Jon Lewis says England belief has grown despite defeat in Women’s Ashes opener

Jon Lewis insisted optimism is higher than ever within the England dressing room despite defeat in the lone Test leaving them with an uphill struggle in the Women’s Ashes.

Australia’s 89-run triumph at Trent Bridge handed them a 4-0 points lead, meaning England have to win at least four and more likely five of the six white-ball matches to prevail in the multi-format series.

The last time England beat Australia when the Ashes was still in the balance was in October 2017 – they also won twice the following month and in July 2019 but those games were effectively dead rubbers.

Australia won the one-off Test at Trent Bridge (Tim Goode/PA)
Australia won the one-off Test at Trent Bridge (Tim Goode/PA)

History might be against them but England head coach Lewis believes many of his players see Australia, the ODI and T20 world champions and Commonwealth Games gold medallists, through a different lens.

“I think the belief has grown,” Lewis said. “We came in with a little bit of unknown and trepidation, not quite sure how things were going to pan out.

“Four or five players reflected to me that one of the biggest things they’ve learned is how close they are to beating this Australia side.

“We played some really exciting cricket across the five days and Australia just did it for a little bit longer and a little bit better. But we’re encouraged by that performance.

“I know it sounds strange when we lost the game but I can really sense the belief in the dressing room that we can win both white-ball series.”

  • 1st T20, Edgbaston, July 1
  • 2nd T20, Kia Oval, July 5
  • 3rd T20, Lord’s, July 8
  • 1st ODI, Bristol, July 12
  • 2nd ODI, Ageas Bowl, July 16
  • 3rd ODI, Taunton, July 18

Lewis – who worked briefly as a bowling coach for the England men’s side under Brendon McCullum and Ben Stokes – and captain Heather Knight have tried to foster a more proactive mindset in recent months.

Knight lamented England had been “too aggressive” in their pursuit of wickets in Australia’s second innings which ultimately allowed the tourists to get to a total that was out of reach.

“I don’t think (Heather) was too aggressive at all,” Lewis said. “We could have executed our skills better. What happened is the girls just tried too hard, which can happen in games of multi-day cricket.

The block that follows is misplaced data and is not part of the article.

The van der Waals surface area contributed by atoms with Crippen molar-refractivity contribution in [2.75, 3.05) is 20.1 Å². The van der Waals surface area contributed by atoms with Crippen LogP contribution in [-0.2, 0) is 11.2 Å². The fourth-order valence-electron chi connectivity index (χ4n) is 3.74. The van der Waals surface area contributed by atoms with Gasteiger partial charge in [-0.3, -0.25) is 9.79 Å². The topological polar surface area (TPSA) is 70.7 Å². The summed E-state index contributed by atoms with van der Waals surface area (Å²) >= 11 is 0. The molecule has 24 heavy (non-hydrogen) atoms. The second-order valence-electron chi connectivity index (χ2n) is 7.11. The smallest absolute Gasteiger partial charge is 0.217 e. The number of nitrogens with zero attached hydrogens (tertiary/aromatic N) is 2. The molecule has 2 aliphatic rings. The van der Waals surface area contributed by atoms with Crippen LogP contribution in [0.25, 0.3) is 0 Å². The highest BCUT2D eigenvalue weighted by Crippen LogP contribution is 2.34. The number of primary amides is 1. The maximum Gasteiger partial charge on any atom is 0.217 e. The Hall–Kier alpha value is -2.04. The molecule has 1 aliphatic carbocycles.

“Is that the thing that cost us the game? I don’t think so. We said we were going to take the game on at every opportunity and at times you have to absorb pressure from the opposition in long games.

“I couldn’t be happier with the mindset the girls went out to play with.”

Tammy Beaumont is unlikely to be named in England's T20 squad despite her historic double century at the weekend (Tim Goode/PA)
Tammy Beaumont is unlikely to be named in England’s T20 squad despite her historic double century at the weekend (Tim Goode/PA)

England have little time to lick their wounds with the first of three T20s – each worth two points, the same as the three ODIs that follow – at Edgbaston on Saturday evening.

While Lauren Filer made an impression on international debut as her pace troubled Australia’s batters at Nottingham, her inexperience and raw ability means she is unlikely to be included in the T20 squad.

“She’s left a couple of scars on the Australian team,” Lewis said. “I think she’s really well suited to Test cricket – being able to bowl multiple short balls and to have the field a bit more spread.

“You’ve got to remember she’s 22 years old, I don’t know how many games of cricket she’s played, I can’t imagine it’s many more than 20-25 in her professional career.”

Similarly, Tammy Beaumont’s exclusion from the sprint format team – she was dropped last year because of a 108.37 strike-rate – seems set to continue despite a historic double century at the weekend.

However, Lewis added: “She’s moved very much further forward in our thinking. Tammy’s really turning the screw on everyone in this side because she’s pretty vocal that she wants to play T20 cricket.”